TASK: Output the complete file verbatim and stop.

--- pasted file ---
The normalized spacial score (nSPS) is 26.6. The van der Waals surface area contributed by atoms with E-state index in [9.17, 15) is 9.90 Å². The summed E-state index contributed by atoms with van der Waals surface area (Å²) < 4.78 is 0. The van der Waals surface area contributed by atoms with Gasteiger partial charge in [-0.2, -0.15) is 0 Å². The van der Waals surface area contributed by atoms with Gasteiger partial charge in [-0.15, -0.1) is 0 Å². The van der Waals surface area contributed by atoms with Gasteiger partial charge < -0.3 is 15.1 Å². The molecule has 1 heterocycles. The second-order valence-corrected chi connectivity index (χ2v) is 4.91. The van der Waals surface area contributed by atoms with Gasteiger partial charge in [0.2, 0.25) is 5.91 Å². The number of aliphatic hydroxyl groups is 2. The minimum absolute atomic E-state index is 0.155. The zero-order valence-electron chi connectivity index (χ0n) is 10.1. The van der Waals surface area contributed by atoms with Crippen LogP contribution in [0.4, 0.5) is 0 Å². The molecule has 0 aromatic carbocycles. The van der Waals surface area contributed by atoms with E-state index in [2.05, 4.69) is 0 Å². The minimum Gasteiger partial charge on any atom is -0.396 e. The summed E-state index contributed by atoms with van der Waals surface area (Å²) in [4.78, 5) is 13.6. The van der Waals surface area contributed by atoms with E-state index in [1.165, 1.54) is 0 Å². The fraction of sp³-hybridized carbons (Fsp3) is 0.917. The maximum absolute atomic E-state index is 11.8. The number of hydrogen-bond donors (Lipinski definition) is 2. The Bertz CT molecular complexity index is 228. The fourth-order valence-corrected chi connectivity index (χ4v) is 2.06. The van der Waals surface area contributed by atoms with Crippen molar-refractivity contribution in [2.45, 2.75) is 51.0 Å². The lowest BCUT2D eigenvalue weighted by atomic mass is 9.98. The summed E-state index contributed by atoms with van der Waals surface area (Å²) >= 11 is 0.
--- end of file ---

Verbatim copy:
The normalized spacial score (nSPS) is 26.6. The van der Waals surface area contributed by atoms with E-state index in [9.17, 15) is 9.90 Å². The summed E-state index contributed by atoms with van der Waals surface area (Å²) < 4.78 is 0. The van der Waals surface area contributed by atoms with Gasteiger partial charge in [-0.2, -0.15) is 0 Å². The van der Waals surface area contributed by atoms with Gasteiger partial charge in [-0.15, -0.1) is 0 Å². The van der Waals surface area contributed by atoms with Gasteiger partial charge < -0.3 is 15.1 Å². The molecule has 1 heterocycles. The second-order valence-corrected chi connectivity index (χ2v) is 4.91. The van der Waals surface area contributed by atoms with Gasteiger partial charge in [0.2, 0.25) is 5.91 Å². The number of aliphatic hydroxyl groups is 2. The minimum absolute atomic E-state index is 0.155. The zero-order valence-electron chi connectivity index (χ0n) is 10.1. The van der Waals surface area contributed by atoms with Crippen LogP contribution in [0.4, 0.5) is 0 Å². The molecule has 0 aromatic carbocycles. The van der Waals surface area contributed by atoms with E-state index in [2.05, 4.69) is 0 Å². The minimum Gasteiger partial charge on any atom is -0.396 e. The summed E-state index contributed by atoms with van der Waals surface area (Å²) in [4.78, 5) is 13.6. The van der Waals surface area contributed by atoms with E-state index in [1.165, 1.54) is 0 Å². The fraction of sp³-hybridized carbons (Fsp3) is 0.917. The maximum absolute atomic E-state index is 11.8. The number of hydrogen-bond donors (Lipinski definition) is 2. The Bertz CT molecular complexity index is 228. The fourth-order valence-corrected chi connectivity index (χ4v) is 2.06. The van der Waals surface area contributed by atoms with Crippen molar-refractivity contribution in [2.45, 2.75) is 51.0 Å². The lowest BCUT2D eigenvalue weighted by atomic mass is 9.98. The summed E-state index contributed by atoms with van der Waals surface area (Å²) >= 11 is 0.